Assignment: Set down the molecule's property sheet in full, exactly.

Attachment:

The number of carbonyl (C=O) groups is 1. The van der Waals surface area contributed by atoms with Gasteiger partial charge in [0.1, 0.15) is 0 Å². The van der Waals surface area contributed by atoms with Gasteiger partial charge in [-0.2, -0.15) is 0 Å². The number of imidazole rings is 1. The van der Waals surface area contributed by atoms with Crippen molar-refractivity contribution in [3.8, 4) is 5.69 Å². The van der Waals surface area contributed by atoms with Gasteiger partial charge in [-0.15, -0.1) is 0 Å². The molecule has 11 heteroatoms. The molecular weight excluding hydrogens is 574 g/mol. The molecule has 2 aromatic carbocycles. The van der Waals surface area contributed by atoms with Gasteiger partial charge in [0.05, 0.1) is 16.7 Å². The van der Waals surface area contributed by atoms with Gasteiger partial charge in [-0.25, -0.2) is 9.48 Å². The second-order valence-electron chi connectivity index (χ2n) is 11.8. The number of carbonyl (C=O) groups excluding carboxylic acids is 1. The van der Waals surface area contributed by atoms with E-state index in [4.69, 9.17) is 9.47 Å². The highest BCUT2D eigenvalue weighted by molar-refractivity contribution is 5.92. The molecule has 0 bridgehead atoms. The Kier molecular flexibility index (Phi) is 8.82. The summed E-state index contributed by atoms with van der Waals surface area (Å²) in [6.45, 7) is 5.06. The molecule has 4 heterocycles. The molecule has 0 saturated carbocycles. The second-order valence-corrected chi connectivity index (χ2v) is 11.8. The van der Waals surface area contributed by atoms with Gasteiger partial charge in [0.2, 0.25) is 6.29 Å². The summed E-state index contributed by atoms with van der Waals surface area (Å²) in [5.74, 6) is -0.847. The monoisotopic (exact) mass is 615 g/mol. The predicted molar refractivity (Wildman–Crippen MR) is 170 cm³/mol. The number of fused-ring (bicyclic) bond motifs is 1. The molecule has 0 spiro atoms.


The number of carbonyl (C=O) groups is 1. The van der Waals surface area contributed by atoms with Gasteiger partial charge in [0.1, 0.15) is 0 Å². The van der Waals surface area contributed by atoms with Gasteiger partial charge in [-0.2, -0.15) is 0 Å². The number of imidazole rings is 1. The van der Waals surface area contributed by atoms with Crippen molar-refractivity contribution in [3.8, 4) is 5.69 Å². The van der Waals surface area contributed by atoms with Gasteiger partial charge in [-0.15, -0.1) is 0 Å². The molecule has 11 heteroatoms. The molecular weight excluding hydrogens is 574 g/mol. The molecule has 2 aromatic carbocycles. The van der Waals surface area contributed by atoms with Gasteiger partial charge in [0.05, 0.1) is 16.7 Å². The van der Waals surface area contributed by atoms with Gasteiger partial charge in [-0.25, -0.2) is 9.48 Å². The second-order valence-electron chi connectivity index (χ2n) is 11.8. The number of carbonyl (C=O) groups excluding carboxylic acids is 1. The van der Waals surface area contributed by atoms with E-state index in [4.69, 9.17) is 9.47 Å². The highest BCUT2D eigenvalue weighted by molar-refractivity contribution is 5.92. The molecule has 0 bridgehead atoms. The Kier molecular flexibility index (Phi) is 8.82. The summed E-state index contributed by atoms with van der Waals surface area (Å²) in [6.45, 7) is 5.06. The molecule has 4 heterocycles. The molecule has 0 saturated carbocycles. The second-order valence-corrected chi connectivity index (χ2v) is 11.8. The van der Waals surface area contributed by atoms with Gasteiger partial charge in [0.2, 0.25) is 6.29 Å². The summed E-state index contributed by atoms with van der Waals surface area (Å²) in [5.74, 6) is -0.847. The monoisotopic (exact) mass is 615 g/mol. The predicted molar refractivity (Wildman–Crippen MR) is 170 cm³/mol. The number of fused-ring (bicyclic) bond motifs is 1. The molecule has 0 spiro atoms.